Truman Capote‘s writing of “In Cold Blood” is such an intriguing story that it has resulted in two new feature films about the acclaimed author and his writing of the acclaimed non-fiction novel. Bennett Miller‘s ““Capote”, starring Philip Seymour Hoffman as the writer, debuted last night here in Telluride, prior to screenings at the Toronto and New York film festivals later this month (a Killer Films production dubbed “Every Word Is True” is rumored to have been bumped to late next year).
On day 1 in Telluride “Capote” was clearly the buzz title, showing twice to a potential max capacity of 1,150 people. Hoffman’s nuanced performance as Capote is the big news, the actor brings the character to life in such a rich way that for the first few minutes its nearly hard to take it: the voice, the mannerisms, the style. But as Capote learns of the murder of a family in rural Kansas and begins researching the story for a book, the film swiftly becomes an engrossing exploration of the relationship between Capote and one of the killers, offering a fascinating study of the relationship between the two. The look, the mood, the script, and the performances are all exceptional.
Equally engrossing was Hany Abu-Assad‘s “Paradise Now”, a provocative look at two Palenstian suicide bombers who are preparing for an attack. Watching the quiet film is an intense experience filled with a natural sense of tension that at times is difficult to endure. Its eye-opening and powerful. Meanwhile, Stuart Gordon’s adaptation of David Mamet‘s “Edmond” is just as intense, but not as harrowing. William H. Macy is striking as a middle-aged American executive in the big city who loses control and embarks on a rampage one night. Moments of the film are so outrageous, puntucated at times by Mamet’s signature repetitive dialogue style, that at times its hard not to laugh. In fact, its tough to care about Macy’s confused, crazy character.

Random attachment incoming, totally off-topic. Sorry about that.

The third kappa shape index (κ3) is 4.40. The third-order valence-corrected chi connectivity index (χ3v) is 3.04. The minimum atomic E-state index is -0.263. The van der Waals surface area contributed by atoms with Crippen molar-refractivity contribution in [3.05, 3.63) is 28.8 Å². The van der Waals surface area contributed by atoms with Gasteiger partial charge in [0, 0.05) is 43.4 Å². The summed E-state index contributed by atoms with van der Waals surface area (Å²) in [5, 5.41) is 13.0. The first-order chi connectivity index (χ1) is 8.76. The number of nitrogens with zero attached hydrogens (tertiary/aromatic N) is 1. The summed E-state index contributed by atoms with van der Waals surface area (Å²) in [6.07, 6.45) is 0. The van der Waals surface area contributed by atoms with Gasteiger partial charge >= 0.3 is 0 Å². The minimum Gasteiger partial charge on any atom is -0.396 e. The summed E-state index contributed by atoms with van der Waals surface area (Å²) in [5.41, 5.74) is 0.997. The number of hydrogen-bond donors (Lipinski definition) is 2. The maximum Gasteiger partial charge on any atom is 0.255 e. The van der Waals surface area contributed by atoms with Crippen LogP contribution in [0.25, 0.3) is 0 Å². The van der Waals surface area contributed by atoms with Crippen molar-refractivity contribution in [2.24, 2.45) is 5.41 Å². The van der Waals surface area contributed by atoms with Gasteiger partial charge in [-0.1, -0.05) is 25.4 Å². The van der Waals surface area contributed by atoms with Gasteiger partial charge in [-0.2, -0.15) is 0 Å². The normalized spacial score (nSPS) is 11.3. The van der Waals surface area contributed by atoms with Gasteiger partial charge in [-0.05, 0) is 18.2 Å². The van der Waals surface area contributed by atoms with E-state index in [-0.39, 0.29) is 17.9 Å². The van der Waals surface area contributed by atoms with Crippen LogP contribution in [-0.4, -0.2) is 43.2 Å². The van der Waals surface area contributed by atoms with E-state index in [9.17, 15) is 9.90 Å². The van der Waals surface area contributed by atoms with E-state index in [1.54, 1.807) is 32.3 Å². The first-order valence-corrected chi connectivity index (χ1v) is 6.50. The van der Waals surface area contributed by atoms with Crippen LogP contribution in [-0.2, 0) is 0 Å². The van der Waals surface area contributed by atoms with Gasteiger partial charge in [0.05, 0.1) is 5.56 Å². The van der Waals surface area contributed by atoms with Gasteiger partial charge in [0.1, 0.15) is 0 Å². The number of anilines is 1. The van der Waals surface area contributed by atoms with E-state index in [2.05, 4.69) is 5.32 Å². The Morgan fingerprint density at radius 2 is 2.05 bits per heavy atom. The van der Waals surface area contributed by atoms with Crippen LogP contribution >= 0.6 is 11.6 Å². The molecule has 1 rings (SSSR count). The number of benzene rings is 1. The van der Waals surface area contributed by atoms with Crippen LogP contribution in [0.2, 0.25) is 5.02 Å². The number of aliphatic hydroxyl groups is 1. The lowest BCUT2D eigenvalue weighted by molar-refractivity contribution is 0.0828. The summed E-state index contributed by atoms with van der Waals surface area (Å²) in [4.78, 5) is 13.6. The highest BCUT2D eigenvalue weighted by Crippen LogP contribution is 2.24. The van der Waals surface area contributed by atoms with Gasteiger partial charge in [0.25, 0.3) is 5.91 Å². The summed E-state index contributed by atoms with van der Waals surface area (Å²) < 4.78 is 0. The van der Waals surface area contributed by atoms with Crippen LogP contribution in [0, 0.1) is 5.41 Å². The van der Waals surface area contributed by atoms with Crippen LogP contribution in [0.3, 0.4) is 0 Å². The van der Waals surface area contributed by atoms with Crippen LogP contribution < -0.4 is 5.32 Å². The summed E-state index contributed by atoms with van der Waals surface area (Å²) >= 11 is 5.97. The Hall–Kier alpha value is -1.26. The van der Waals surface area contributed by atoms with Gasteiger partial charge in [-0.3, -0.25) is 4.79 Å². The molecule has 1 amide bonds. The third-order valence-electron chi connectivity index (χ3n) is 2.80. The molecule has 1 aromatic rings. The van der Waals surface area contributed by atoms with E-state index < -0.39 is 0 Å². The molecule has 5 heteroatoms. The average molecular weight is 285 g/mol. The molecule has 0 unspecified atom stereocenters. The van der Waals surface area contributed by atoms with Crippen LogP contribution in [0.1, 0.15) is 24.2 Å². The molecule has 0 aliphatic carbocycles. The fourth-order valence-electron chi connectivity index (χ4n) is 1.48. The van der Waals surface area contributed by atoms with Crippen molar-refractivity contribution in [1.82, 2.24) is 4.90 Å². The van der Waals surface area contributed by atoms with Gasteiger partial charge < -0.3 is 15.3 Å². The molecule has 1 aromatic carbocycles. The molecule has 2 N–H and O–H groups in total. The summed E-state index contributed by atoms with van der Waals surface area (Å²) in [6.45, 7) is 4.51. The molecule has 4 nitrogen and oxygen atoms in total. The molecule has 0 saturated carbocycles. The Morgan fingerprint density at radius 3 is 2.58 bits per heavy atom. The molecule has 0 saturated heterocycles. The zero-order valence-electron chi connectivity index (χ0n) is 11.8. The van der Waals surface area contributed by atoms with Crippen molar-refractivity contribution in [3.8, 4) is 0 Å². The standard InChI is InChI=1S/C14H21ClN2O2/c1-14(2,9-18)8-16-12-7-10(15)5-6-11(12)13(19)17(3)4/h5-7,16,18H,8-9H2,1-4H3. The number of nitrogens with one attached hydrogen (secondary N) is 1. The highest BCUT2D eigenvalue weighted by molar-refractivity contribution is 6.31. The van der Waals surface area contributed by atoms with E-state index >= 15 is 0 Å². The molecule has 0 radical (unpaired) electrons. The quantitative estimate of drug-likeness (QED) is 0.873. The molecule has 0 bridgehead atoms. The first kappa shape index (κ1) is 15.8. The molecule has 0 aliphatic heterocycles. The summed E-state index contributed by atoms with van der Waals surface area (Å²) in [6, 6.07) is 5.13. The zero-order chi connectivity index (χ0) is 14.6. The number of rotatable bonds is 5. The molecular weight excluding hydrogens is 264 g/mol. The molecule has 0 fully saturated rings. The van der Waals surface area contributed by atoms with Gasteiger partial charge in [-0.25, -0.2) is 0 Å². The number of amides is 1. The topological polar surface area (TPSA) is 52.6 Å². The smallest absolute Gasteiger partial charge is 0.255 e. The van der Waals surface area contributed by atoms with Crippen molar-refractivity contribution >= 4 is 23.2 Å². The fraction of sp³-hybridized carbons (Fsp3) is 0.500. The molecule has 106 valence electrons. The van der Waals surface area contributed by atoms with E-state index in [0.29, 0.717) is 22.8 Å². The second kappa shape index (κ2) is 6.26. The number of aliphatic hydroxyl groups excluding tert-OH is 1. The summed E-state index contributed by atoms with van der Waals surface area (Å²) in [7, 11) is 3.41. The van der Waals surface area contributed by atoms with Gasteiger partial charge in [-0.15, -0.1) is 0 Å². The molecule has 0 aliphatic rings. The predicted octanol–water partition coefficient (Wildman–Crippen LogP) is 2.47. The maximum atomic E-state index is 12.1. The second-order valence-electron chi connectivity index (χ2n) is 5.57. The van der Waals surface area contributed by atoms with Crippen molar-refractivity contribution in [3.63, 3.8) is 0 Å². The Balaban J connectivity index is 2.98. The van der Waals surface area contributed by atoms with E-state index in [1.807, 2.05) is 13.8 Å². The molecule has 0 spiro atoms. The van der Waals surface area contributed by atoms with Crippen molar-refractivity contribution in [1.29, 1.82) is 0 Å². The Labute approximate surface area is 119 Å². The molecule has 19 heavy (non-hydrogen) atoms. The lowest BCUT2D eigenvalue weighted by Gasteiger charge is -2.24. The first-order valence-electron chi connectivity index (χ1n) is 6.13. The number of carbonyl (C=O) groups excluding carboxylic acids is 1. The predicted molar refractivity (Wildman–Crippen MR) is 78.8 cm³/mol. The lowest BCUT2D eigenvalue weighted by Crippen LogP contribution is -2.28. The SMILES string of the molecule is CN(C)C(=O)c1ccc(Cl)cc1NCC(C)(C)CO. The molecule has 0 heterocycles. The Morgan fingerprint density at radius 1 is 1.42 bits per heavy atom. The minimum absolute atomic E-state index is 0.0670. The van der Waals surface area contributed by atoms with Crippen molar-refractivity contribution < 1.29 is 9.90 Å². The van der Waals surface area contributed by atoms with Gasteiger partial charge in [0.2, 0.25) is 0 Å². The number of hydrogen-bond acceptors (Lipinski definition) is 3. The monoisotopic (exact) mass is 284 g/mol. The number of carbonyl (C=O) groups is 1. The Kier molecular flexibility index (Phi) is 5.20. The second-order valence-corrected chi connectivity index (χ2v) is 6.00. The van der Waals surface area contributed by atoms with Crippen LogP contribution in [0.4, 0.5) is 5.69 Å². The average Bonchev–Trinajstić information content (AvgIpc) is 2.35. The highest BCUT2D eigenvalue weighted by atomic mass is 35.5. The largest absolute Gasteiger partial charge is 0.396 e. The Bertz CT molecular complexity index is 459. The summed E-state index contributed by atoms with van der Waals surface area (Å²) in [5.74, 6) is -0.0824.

Today’s anticipated new film, “Brokeback Mountatain”. More to come…